Today’s Post

We Call Fowl!

We Call Fowl!

We met our last animal of our visit to the Great Victorian Desert! We will be heading to the coral reefs of the Raja Ampat Islands for the last month of the school year! We can hardly wait! And then- we head off to Camp E & E for the summer- where you are all invited!

malleefowl

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Date: 4/27

Location: Great Victorian Desert

Malleefowl Fun Facts:

  • Malleefowl tend to stay on the ground. They only fly when threatened.
  • They are distantly related to chickens.
  • Malleefowl are mostly solitary.
  • Malleefowl can also freeze when they spot a predator, causing them to blend in with their surroundings.
  • Males build large nest mounds on the ground. The building is complicated and it done so the eggs are kept at a constant temperature.
  • Chicks are born in their underground nest and must dig their way out when they hatch. It can take 2-15 hours for the chick to reach the surface.
  • Chicks tend to hatch one at a time and then they do not interact with the adults or their siblings.

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We spotted a few of these stout birds and they do indeed stop motionless when they see you! It’s amazing that the little chicks have to survive with no parental help or care!

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Categories: Animals, birds, Children, conservation, education, Environment, nature, science, Today's Post, wildlife | Tags: , , , , , , , , , , | 1 Comment

What’s a Bibly?

What’s a Bibly?

We headed out to find one of Australia’s neatest little animals! These crazy looking marsupials are so cool and we couldn’t believe we met one! Are you ready to meet them too?

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Date: 4/26

Location: Great Victorian Desert

Greater Bibly Fun Facts:

  • Greater biblies are also known as bandicoots.
  • Bilbies have long snouts, large ears, back legs like a kangaroo and black & white tails! In other words- they are crazy looking!
  • They are nocturnal.

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  • Greater biblies are mostly solitary.
  • Their pouches face backward to keep dirt out of it.
  • Greater bilbies do not drink water, they get all the moisture they need from the food they eat.

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Bilbies are neat little critters! They are listed as vulnerable though. Again, their populations have dropped from predation from animals such as fox and feral cats. There are great conservation efforts happening to reintroduce bilbies in habitats where they were once gone.

Categories: adventure, Animals, Children, conservation, endangered species, Environment, marsupial, nature, science, Today's Post, wildlife | Tags: , , , , , , , , , | 1 Comment

The Parrot with a Crown!

The Parrot with a Crown!

We met a feathered friend in the outback! This shy green bird is not always easy to spot, but we were lucky!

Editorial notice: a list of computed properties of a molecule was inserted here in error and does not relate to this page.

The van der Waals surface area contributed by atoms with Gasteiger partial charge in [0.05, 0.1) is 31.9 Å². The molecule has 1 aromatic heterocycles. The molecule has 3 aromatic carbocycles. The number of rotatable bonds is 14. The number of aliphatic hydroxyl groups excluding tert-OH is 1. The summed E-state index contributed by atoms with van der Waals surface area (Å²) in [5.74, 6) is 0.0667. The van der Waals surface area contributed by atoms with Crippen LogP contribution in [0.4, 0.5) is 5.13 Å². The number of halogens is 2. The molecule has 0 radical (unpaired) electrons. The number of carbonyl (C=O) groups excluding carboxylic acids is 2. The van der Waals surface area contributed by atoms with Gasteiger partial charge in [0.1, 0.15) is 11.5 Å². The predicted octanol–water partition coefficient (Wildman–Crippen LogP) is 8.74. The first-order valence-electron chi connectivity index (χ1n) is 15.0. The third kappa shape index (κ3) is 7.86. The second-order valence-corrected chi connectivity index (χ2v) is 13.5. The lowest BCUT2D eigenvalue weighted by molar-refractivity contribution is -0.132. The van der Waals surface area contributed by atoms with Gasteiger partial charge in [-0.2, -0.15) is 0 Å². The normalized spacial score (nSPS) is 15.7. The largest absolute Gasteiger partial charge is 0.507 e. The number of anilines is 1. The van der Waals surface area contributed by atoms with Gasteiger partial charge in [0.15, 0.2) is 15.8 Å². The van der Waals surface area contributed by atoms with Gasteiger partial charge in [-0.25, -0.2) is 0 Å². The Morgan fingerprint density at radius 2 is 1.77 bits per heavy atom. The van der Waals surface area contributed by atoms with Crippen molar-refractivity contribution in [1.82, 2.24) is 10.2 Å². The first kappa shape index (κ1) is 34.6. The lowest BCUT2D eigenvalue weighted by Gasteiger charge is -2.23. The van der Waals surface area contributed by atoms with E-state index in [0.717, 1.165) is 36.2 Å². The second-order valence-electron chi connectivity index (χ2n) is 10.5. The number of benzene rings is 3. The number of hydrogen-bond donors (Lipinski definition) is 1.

princess parrot2

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Date: 2/25

Location: Great Victorian Desert

Princess Parrot Fun Facts:

  • Princess parrots were named after Princess Alexandra of Denmark.
  • They are quiet colorful, with bluish heads, pink throats and blue tails.
  • Males have longer tails and brighter colors than females.

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  • They make loud calls.
  • Princes parrots are known to live around 30 years.

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We were so excited to find a few of these chatty little birds! They tend to gather in a group for mating and then disappear again!

Categories: adventure, Animals, birds, Children, conservation, education, endangered species, Environment, nature, science, Today's Post, wildlife | Tags: , , , , , , , , , | 1 Comment

Hello Wallaby!

Hello Wallaby!

We met one of the cutest inhabitants of the desert today! These hopping marsupials are so fun! Let’s learn more about the Brush-tailed rock wallaby!

rock wallaby

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Date: 4/24

Location: Great Victorian Desert

Brush-tailed Rock Wallaby Fun Facts:

  • Brush-tailed Rock Wallabies have rough padded feet to help them get around the rocky terrain.
  • They live in groups where each animal has their own territory. One male’s territory overlaps several female’s territory.
  • Brush-tailed rock wallabies are crepuscular (active at dawn & dusk).

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  • Those long tails help them balance on the rocky habitats.
  • They find shelter in caves or rocky crevices.

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Rock wallaby’s are just the cutest! They are threatened due to habitat lose and the introduction of the non-native red fox. Ecosystems are very delicate and invasive species can quickly destroy it.

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Monitoring a Monitor!

Monitoring a Monitor!

We went looking for a medium sized reptile today! We found this gorgeous animal and it was so fun to watch!

sand monitor

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Date: 4/19

Location: Great Victorian Desert

Sand Goanna Fun Facts:

  • Sand goannas are members of the monitor family.

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  • Sand goannas are burrows. They dig burrows for shelter.
  • They are diurnal (active during the day).
  • They have forked tongues to help them “smell” the air.